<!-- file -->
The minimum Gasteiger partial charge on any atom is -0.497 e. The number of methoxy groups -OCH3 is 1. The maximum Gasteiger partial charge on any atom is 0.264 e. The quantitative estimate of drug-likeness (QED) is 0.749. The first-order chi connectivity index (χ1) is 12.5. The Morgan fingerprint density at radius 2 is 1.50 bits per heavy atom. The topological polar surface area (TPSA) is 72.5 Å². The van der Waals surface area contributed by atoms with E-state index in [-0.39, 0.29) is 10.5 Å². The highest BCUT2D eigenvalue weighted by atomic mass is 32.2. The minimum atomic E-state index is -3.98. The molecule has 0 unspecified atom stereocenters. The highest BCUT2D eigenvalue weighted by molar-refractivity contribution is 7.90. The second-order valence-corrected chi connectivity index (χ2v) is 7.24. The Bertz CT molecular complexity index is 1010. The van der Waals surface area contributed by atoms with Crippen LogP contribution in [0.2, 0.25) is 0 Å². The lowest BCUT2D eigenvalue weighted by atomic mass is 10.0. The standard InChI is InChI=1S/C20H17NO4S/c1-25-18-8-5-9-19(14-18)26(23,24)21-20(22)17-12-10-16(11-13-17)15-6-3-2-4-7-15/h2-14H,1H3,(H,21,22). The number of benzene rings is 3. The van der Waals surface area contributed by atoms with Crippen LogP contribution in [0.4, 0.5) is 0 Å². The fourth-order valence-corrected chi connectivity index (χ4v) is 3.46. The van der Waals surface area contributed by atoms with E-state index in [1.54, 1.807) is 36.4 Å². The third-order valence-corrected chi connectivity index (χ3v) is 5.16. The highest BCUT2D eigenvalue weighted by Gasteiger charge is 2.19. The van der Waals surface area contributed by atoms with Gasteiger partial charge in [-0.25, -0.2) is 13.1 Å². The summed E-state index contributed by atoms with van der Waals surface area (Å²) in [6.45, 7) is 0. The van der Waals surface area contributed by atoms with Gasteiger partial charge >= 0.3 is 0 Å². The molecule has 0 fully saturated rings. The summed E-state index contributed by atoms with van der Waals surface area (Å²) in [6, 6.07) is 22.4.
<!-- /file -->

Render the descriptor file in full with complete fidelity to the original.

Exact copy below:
The minimum Gasteiger partial charge on any atom is -0.497 e. The number of methoxy groups -OCH3 is 1. The maximum Gasteiger partial charge on any atom is 0.264 e. The quantitative estimate of drug-likeness (QED) is 0.749. The first-order chi connectivity index (χ1) is 12.5. The Morgan fingerprint density at radius 2 is 1.50 bits per heavy atom. The topological polar surface area (TPSA) is 72.5 Å². The van der Waals surface area contributed by atoms with E-state index in [-0.39, 0.29) is 10.5 Å². The highest BCUT2D eigenvalue weighted by atomic mass is 32.2. The minimum atomic E-state index is -3.98. The molecule has 0 unspecified atom stereocenters. The highest BCUT2D eigenvalue weighted by molar-refractivity contribution is 7.90. The second-order valence-corrected chi connectivity index (χ2v) is 7.24. The Bertz CT molecular complexity index is 1010. The van der Waals surface area contributed by atoms with Crippen LogP contribution in [0.2, 0.25) is 0 Å². The lowest BCUT2D eigenvalue weighted by atomic mass is 10.0. The standard InChI is InChI=1S/C20H17NO4S/c1-25-18-8-5-9-19(14-18)26(23,24)21-20(22)17-12-10-16(11-13-17)15-6-3-2-4-7-15/h2-14H,1H3,(H,21,22). The number of benzene rings is 3. The van der Waals surface area contributed by atoms with Crippen LogP contribution in [0.4, 0.5) is 0 Å². The fourth-order valence-corrected chi connectivity index (χ4v) is 3.46. The van der Waals surface area contributed by atoms with E-state index in [1.54, 1.807) is 36.4 Å². The third-order valence-corrected chi connectivity index (χ3v) is 5.16. The highest BCUT2D eigenvalue weighted by Gasteiger charge is 2.19. The van der Waals surface area contributed by atoms with Gasteiger partial charge in [-0.25, -0.2) is 13.1 Å². The summed E-state index contributed by atoms with van der Waals surface area (Å²) in [6.45, 7) is 0. The van der Waals surface area contributed by atoms with Gasteiger partial charge >= 0.3 is 0 Å². The molecule has 0 fully saturated rings. The summed E-state index contributed by atoms with van der Waals surface area (Å²) in [6, 6.07) is 22.4.